Kuʻu wahi manu, ʻelua ona nuku - My little bird that has two beaks. Riddling is just one of the many fascinating things that our kūpuna did with language. For those highly skilled in hoʻopāpā (contests of wits and riddling) the stakes of competition where high and lives could be lost. For others, posing and solving nane was, and still is, a relaxing pastime. We have great mahalo for the nane that have survived the ages, as they give us insight into how our kūpuna saw their world and the intricate web of relationships that make up life. The waʻa kaulua (double-hulled canoe), is the haʻina (answer) to the nane above. There are many nane having to do with waʻa, as they were central to the lives of Hawaiians and many Pacific peoples. We would like to acknowledge the late Master Navigator Mau Piailug of Satawal, Micronesia, whose aloha and deep knowledge made possible the relearning of traditional navigation. Me ʻoe nō ka mahalo pau ʻole e ke kupuna. E mau ke ea ou!
He nane - A riddle
The word nananana (also lanalana) is just one term for spider, but itʻs such a fun word that we had to bring it to you on a shirt. What you are looking at here are actually examples of endemic Hawaiian wolf spiders, or peʻepeʻemakawalu. One species, Adelocosa anops, (a.k.a. "big-eyed, no-eyed" wolf spider) lives only in damp caves on Kauaʻi. Although this species is totally blind, it hunts down its prey (shrimp- like land hoppers called amphipods) instead of weaving a web to catch it in. In fact, it uses its front legs to detect sound waves - scientists call it "acoustic hunting." E nā keiki (hey kids), wouldnʻt it be crazy if you could hear with your wāwae (feet)?!! The second spider on this shirt represents members of the genus Lycosa that are found way up high on Mauna Kea (Hawaiʻi Island) and Haleakalā (Maui). Unlike their Kauaʻi cousins, these spiders can see. They catch various bugs by ambush, or, at higher elevations (they have been found as high as 13,796 ft.!), eat whatever the wind blows up. Like so many creatures of the natural world, our kūpuna made a dance for the spider called the hula peʻepeʻemakawalu. How cool is that?!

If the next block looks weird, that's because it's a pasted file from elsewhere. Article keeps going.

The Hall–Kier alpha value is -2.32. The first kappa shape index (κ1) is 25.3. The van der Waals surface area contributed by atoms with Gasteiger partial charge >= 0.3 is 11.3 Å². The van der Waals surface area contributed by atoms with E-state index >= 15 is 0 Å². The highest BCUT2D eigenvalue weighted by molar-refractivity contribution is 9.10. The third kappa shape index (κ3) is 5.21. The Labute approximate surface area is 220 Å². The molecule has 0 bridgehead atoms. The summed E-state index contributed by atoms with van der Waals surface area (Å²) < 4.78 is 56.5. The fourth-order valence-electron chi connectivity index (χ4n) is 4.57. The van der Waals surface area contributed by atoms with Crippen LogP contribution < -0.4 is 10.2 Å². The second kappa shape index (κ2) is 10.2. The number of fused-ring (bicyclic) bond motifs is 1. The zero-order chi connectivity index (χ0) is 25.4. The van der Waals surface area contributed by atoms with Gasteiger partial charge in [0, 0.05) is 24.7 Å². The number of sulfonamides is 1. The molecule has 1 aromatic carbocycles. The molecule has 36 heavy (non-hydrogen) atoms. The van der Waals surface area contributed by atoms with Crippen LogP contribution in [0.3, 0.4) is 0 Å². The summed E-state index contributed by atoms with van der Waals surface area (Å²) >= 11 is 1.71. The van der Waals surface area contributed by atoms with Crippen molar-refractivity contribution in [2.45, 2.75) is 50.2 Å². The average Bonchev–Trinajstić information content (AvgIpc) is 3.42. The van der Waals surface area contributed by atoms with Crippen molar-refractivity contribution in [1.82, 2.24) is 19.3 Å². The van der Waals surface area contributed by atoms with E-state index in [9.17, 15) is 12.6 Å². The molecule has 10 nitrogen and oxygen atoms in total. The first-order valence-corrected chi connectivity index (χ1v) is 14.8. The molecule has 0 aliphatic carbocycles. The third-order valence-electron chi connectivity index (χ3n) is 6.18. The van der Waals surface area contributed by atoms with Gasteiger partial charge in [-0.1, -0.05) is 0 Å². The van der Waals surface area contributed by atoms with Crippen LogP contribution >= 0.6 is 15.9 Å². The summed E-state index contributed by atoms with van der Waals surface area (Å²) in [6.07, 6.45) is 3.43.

Remembering our place in the order of things is important, yet seems increasingly difficult for humans. Animals like manō (sharks) remind us how powerless we are when we enter their aqueous realm. There are manō who protect (manō kiaʻi and manō aliʻi) and manō who harm (manō ʻai kanaka - sharks that eat people). Each ʻāina had its own manō kiaʻi whose job was to protect the people from other manō entering those waters seeking to prey on them or cause trouble. Some manō kiaʻi were ʻaumākua (guardians) who were cared for daily by a family member, like Kaʻahupāhau, defender of Puʻuloa. Protectors versus predators is also one of the undeniable dynamics of the human experience. There have always been those who perpetuate violence and harm (whether physical, emotional, or spiritual) and those who seek to protect people and places from it. Kahalaopuna, the beauty from the Kahaukani wind and the Tuahine rain of Mānoa, died by the abusive hand of her kāne, Kauhi, who then took on the form of a manō ʻai kanaka. During her lifetime, she was a very skilled surfer who frequented the shores of Kou. When you surf Kalehuawehe, envision Kahalaopuna out in the lineup, upstaging Kauhi and Oʻahu chief Kākuhihewa as she expertly rides the best wave of the day without wetting her lei of lehua and ʻilima (he kāʻeʻaʻeʻa pulu ʻole nō). Also recall the manō kiaʻi who have defended that very break, like Kaʻahupāhau, Kahiʻukā and Kaʻehuikimanōopuʻuloa (his story on back).